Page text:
No heart attack now. I’m off most of the medications. I’m supposed to keep taking aspirin every day for the rest of my life. I’m still taking a statin drug to keep my cholesterol down. It’s lower than it’s ever been in my life. I also take a drug to fight off acid reflux. It helps. However, I don’t feel like taking any more drugs. I checked my blood pressure the other day, and it was higher than it’s ever been in my entire life! Way higher. I never had a problem with hypertension before. I started training for a half-marathon shortly after the heart attack, and ran it in October: 13.1 miles in three hours. Slow, but I made it. I had never run before. I’ve been running since, but not lately – I’ve had too many conflicts, what with work at a winery, and being on a movie set, and hiking sometimes in the mountain. Somehow I am busy, even five years after I retired from my day job. All is well.
Psychologically? I don’t know. I came back from visiting a friend who just had cancer surgery a few days ago. She had her thyroid removed, and her parathyroid relocated. We visited a bit, and she said she was tired, and wanted to nap. I left, but later saw that she was on Facebook, and at dinner with friends. She hadn’t mentioned that. I’d offered to take her out, or pick something up, but she’d said no. Well, that felt odd.
Watched a movie tonight: The Secret LIfe of Walter Mitty. Great movie. Easy to identify with the main character. Just before it ended I heard a muffled explosion from my kitchen. I was engrossed in the movie and didn’t want to get up. But then, I heard the sound of water running, and dripping, and I had no idea what it could be. I paused to see what the hell it was, and discovered my kitchen cabinet leaking. A bottle of Blackberry wine that came from the winery I work at, but had been opened by my stepdaughter, and recorked, had exploded and was pouring out over the countertop. She hadn’t liked it, and had given it to me. I grabbed some towels to mop it up, left them in place and watched the rest of the movie. Since then I’ve cleaned up a little, taken most everything out of two shelves and wiped up all the wine. I still need to wash it out. My whole house smells like wine now. It’s past time I should be in bed. I need to get up in 5 hours to drive to Santa Fé to work with the film crew. It’s the last day, day 13 of filming. It is a Sci Fi TV pilot. Whether or not it will ever be seen by anyone but ourselves, I can’t say. It’s an excellent concept, and everyone has worked hard. Very low-budget. Most of us worked for free. As extras and crew we’re not paid (except coffee, donuts, fruit, cheese, water and pizza). The actors are paid, although not much.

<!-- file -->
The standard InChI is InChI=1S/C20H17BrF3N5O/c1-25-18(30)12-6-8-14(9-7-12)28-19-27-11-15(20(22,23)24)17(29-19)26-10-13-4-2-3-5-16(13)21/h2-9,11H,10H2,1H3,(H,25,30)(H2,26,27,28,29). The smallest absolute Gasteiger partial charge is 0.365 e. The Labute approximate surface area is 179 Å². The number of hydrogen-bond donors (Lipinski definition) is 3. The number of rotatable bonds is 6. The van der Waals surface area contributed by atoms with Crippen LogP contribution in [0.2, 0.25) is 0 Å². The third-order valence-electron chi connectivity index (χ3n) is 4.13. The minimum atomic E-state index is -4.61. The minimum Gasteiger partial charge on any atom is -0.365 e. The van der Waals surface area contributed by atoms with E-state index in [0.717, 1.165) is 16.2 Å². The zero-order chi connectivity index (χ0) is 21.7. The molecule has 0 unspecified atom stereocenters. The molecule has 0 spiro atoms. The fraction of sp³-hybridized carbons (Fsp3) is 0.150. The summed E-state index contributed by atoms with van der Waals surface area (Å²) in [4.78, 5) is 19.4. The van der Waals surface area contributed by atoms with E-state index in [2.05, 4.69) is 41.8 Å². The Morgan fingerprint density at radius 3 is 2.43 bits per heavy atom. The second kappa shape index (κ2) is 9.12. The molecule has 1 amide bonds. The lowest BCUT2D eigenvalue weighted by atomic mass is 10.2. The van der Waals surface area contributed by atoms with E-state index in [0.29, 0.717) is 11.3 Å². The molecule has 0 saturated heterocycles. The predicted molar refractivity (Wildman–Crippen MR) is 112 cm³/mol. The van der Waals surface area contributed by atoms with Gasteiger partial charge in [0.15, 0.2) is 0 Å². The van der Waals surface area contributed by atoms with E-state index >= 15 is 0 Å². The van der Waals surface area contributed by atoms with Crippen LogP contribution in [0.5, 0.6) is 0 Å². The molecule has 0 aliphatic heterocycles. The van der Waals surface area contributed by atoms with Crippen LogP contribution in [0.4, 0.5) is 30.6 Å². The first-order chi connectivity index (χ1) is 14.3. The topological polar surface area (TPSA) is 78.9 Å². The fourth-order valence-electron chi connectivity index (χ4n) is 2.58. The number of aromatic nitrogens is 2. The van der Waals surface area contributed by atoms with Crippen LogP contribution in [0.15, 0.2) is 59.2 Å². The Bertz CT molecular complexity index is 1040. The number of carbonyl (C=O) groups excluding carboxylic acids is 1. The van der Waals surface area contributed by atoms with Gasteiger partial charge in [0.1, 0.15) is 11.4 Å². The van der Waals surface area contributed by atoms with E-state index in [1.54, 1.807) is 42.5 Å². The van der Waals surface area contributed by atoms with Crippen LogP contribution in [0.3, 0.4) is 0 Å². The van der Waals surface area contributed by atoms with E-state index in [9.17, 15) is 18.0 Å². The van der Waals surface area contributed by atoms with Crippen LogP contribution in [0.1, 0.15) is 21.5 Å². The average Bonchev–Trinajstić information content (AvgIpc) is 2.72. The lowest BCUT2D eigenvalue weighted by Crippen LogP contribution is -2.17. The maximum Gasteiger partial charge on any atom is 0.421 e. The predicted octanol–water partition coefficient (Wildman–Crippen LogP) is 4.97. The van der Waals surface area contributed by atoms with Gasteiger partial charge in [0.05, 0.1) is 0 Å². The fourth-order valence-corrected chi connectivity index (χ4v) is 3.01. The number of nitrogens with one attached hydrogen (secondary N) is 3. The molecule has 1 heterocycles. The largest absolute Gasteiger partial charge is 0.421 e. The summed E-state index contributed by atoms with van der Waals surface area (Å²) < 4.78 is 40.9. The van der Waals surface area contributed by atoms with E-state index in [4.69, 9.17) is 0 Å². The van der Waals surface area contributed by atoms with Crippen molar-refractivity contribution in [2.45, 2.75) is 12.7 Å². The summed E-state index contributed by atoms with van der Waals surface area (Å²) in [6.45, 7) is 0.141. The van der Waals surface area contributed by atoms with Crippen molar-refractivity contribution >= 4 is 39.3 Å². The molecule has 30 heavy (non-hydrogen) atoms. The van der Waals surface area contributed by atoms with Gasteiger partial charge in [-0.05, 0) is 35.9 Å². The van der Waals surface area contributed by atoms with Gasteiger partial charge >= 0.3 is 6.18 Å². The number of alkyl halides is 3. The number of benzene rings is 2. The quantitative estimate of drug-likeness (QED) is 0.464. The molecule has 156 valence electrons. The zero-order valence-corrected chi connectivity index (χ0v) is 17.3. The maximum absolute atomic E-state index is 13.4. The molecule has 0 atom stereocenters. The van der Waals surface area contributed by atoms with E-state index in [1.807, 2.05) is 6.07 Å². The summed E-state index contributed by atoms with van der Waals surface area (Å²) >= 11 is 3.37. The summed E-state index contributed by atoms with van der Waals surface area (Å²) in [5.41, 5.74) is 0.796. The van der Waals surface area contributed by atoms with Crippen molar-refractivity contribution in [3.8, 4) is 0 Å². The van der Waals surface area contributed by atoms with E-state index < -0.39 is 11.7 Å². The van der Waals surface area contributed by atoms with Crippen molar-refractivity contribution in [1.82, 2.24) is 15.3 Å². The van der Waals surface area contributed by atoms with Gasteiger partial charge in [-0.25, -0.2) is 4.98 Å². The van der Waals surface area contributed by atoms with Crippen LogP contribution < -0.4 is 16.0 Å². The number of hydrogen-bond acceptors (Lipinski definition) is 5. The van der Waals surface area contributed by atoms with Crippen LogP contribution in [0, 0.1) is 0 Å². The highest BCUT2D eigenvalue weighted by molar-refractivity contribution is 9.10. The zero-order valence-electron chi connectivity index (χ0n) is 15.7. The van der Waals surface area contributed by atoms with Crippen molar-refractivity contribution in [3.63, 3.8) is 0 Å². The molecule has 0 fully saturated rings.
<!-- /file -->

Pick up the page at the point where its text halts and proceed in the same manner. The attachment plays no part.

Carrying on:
It feels like the end to me. Running through my head is the idea I can’t shake: that this is my last night ever, that tomorrow is my last day, ever. I don’t know why. I’m being melodramatic. I’m foolish. I know better, but not much inspires me to write anymore. This does. What if this is my last night?

Posted in depression, Life, medical, My Life, rambling, Random Thoughts, wine | Tagged: , , , , | Leave a Comment »

And, Suddenly, a Heart Attack

Posted by O'Maolchaithaigh on June 8, 2013

Sandia view I hike in the mountains, nearly every week. Sometimes its a three to four-hour jaunt, sometimes six hours, with a lunch break. The elevation gain can be 1000 feet or 2000. I’ve done much harder hikes in the past, but found that I was having too much trouble keeping up with the other hikers. Instead of getting stronger with more stamina over time, I was having a hard time finishing 12 mile hikes up and down a mountain trail at all. So, I began hiking with a Meetup group, hiking just the three or four hours at a leisurely pace. I tried snowshoeing to the peak of one mountain, Mt. Taylor trail Mt. Taylor, at 11,301 feet. I had hiked it on two prior occasions, and snowshoed it once before, but didn’t make it that day. I had to stop to catch my breath a few times. Once I leaned against a tree and felt like I could fall asleep right there, standing up. I fell so far behind that the hike leader, tired of coming back to look for me and unwilling to wait for me in temperatures near zero degrees F (he was not warmly-enough dressed), relayed a message to me that I was to turn around. I had never failed to complete a hike before, so that was upsetting. I knew I could get to the top, but just needed more time. The hike leader had also cancelled our scheduled lunch break at the top, which is when I felt I could have caught up to them. I missed the wonderful sluicing through the deep powder on the back side of that climb. Well, so  it goes. However, on the way home by car, I had trouble breathing. My chest actually hurt upon taking a deep breath. That was very troubling. Back home, I saw my doctor and he said I had exercise asthma, and prescribed an inhaler. I used it a few times before hikes, and had no trouble. However, on several hikes with rapid elevation gain, I had felt strange and weak when we stopped for lunch.